Before I met Tom Cantone, I hoped to discover what made him so successful. I was trying to find what has given him the edge that has carried him so far. I tried to not concern myself with the simple fact that Tom Cantone is important, but it was difficult to avoid his successes within the casino industry.
By By Jedidiah Curtis — Photographed by Bobby DiMarzo
I came to the conclusion that accomplishments do not tell the story of a man; accomplishments are more or less chapters within the book of a man. When I met Tom Cantone, I realized that his chapters were filled with true gusto, his famous friends and endless stories just made it fun.
I then wanted to know why other people had taken it upon themselves to do business with Tom. He would constantly refer to his scouting achievements as, “I had an in.” The entertainment industry is something that the general public, and myself, may see as somewhat of a snake pit, a nest for the largely talented hawks that make such an industry thrive. Is Tom Cantone one of those hawks? Or maybe he is a businessman with a sharp eye for opportunity. Possibly the latter, but the man is most definitely not a hawk. He’s a revolutionary.
Tom Cantone is the Senior Vice President of Sports and Entertainment at Mohegan Sun in Uncasville, Connecticut. He changed how modern casinos market themselves. This past year, Mohegan Sun Arena has won four national awards. An unprecedented feat, this makes it the most successful casino entertainment venue in the history of modern gaming resorts. Tom Cantone has built an entertainment powerhouse that is now considered one of the elite top stops in the world. Tom’s memoir Book’Em tells the story of his journey; he touches on the shining moments as well as the moments he is less proud of. If I learned anything from Tom’s book it is that he is an honest and genuine man, and I caught a glimpse of this before we even began the interview.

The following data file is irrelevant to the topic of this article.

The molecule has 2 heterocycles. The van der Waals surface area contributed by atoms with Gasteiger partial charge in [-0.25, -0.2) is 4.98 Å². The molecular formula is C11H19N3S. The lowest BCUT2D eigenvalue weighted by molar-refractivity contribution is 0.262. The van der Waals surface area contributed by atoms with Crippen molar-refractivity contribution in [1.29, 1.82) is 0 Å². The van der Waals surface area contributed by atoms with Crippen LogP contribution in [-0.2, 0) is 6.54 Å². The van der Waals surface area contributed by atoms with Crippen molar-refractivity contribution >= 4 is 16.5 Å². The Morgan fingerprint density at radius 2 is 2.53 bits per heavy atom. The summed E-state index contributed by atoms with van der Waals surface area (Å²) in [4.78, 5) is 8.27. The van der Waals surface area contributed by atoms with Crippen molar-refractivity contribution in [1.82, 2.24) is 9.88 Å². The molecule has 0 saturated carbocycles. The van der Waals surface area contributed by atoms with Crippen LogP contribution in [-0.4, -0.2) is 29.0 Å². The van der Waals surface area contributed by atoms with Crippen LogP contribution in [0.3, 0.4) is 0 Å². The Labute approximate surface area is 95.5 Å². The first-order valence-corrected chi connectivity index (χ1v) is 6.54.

As my crew and I shuffled into Mr. Cantone’s office, the first thing I noticed was Tom holding the door for the bell-hop who was escorting our photography equipment. I felt this to be an inconspicuous act, but a rather special one too. I was once told that people get jobs for one reason; not because you’re the best, not because you’re the most well known, but because people want to work with you. If people want to work with you, you’ll find your way in this mixed up world. The truth to that can be found in the pages of Tom Cantone’s memoir. This is a guy who people want to work with. I wanted to find out why.
As I sat down with Tom, his excitement over the memoir was undeniable. You could tell he was still in awe at the fact he had written a book, and moreover, that people were buying it. We were settling in to begin the interview as Tom pulled out his ledger to show us that an individual from Morocco had purchased Book’Em, and Tom was elated. I could not help but notice the sincerity in his eyes. I was amazed. Biting my nails, hands clammy, I was extremely nervous to meet this mountainous man whose reputation unfolded in my head as we walked through the casino. And yet, when I met Tom, all of my butterflies seemed to disappear.
This is the kind of man Tom is. Someone who can make you feel comfortable despite the fact he was receiving phone calls from Tony Orlando in the middle of our interview.
The interview was to focus on Tom’s career, which undoubtedly was the topic of his memoir. I mentioned above that Tom was a revolutionary. This is because Tom’s goal was to be different. To identify the norm, do the opposite, and reap the benefits. I asked Tom if there was something he saw wrong with the casino industry at the time that led him down such a path? Tom simply said, “I saw that everyone was doing the same thing, same names, same venues, over and over again.” It seems simple, but in a market so entrenched as the casino industry was at the time, this was no easy feat, and it all began with Eddie Murphy.